Кое-что про Петербург

Слезают слёзы с крыши в трубы,

к руке реки чертя полоски;

а в неба свисшиеся губы

воткнули каменные соски.


И небу — стихши — ясно стало:

туда, где моря блещет блюдо,

сырой погонщик гнал устало

Невы двугорбого верблюда.

Etwas über Petersburg
Translated by Ruth Wyneken


Die Tränen triefen vom Dach in die Rohre,

zum Flussdelta fließen streifig Pfützen;

des Himmels Lippen, hängend von oben -

verstopft mit steinernen Zitzen.


Der Himmel, beruhigt, folgerte richtig:

Dort, wo des Meeres Schale gleißend klar,

hintrieb der klammnasse Treiber gemächlich

der Newa zweihöckriges Dromedar.

  • Country in which the text is set
  • Featured locations
    St. Petersburg
  • Impact

    The poem is one of the earlier lyrical works by Mayakovsky, in which he uses a rather traditional metre, but undoubtfully extraordinary fresh and audacious metaphors embedded into syntactic inversions.  Who but Mayakovsky would have compared the many Petersburg churches’ cupolas to teats, and the Neva to a camel with two humps? Obvious references to Petersburg’s rainy climate become incredibly poetic as the sky over the city is compared to a human face with lips sucking on the teats of the church towers.

    Mayakovsky moved to St. Petersburg, the capital famous for its wealth, cultural diversity, and cosmopolitan lifestyle in 1912. There he met Maxim Gorky who was instrumental with his initial steps and introductions. Mayakovsky wrote and directed his first play, a tragedy titled 'Vladimir Mayakovsky', that premiered at a St. Petersburg theatre in 1913. At that time, on a dacha in the Levashovo suburb of St. Petersburg, Mayakovsky met Lilya Brik, the woman who changed his life forever, and became his Muse, lover, and most trusted companion, while her husband, Osip Brik eventually became the publisher of Mayakovsky's most important works. In St. Petersburg Mayakovsky published his passionate poems: 'Cloud in the Trousers' (1915) and 'The Backbone Flute' (1916).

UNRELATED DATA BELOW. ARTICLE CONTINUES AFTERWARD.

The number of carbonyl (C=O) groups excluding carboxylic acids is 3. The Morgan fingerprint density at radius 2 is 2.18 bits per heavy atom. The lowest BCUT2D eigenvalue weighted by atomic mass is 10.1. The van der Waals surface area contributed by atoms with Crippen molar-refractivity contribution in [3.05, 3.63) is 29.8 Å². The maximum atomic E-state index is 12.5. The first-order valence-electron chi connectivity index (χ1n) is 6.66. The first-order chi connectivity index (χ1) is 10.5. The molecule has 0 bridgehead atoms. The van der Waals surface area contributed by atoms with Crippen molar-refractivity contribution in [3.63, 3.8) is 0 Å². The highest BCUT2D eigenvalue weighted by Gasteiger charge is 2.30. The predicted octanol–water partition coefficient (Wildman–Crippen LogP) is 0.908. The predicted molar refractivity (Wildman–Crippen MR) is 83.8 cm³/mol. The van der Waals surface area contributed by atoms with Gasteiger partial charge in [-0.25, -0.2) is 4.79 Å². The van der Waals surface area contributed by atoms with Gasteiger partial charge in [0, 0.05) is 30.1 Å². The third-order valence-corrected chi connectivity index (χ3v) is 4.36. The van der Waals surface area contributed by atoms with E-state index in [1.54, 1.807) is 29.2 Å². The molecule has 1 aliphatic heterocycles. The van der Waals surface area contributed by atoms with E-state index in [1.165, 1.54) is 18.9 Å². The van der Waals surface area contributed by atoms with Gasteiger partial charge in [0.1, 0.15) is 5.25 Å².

In the popular literary club "Brodyachaya Sobaka" (“ Wandering Dog”) Mayakovsky met the aspiring poet Anna Akhmatova, her husband Nikolai Gumilev, and other important figures of the flourishing St. Petersburg cultural scene. Kornei Chukovsky, one of the leading writers in St. Petersburg, proclaimed Mayakovsky a genius, and promoted his poetry. 

  • Balticness

    The poem is a brief landscape sketch of Saint Petersburg, formed in several expressive pre-futuristic metaphors. One of them describes the Neva river as a Bactrian camel on its way through the isles to the sea’s (the Baltic) shiny salver.

    Polina Lisovskaya

  • Bibliographic information

    First published untitled in anthology “The Three’s Mass Book” ("Требник троих", М. 1913), which included also poems by brothers Nikolay and David Burlyuk and Velimir Khlebnikov, as well as illustrations by D. and N. Burlyuks, V. Mayakovsky and V. Tatlin. The edition was sponsored by patrons of the arts Georgy Kuzmin, who was a pilot, and Sergey Dolinsky, who was a musician.

  • Translations
    Language Year Translator
    English 2008 Andrey Kneller 
    English 2009 Vyacheslav Tretyakov
    German 1973 Hugo Huppert
  • Year of first publication
  • Place of first publication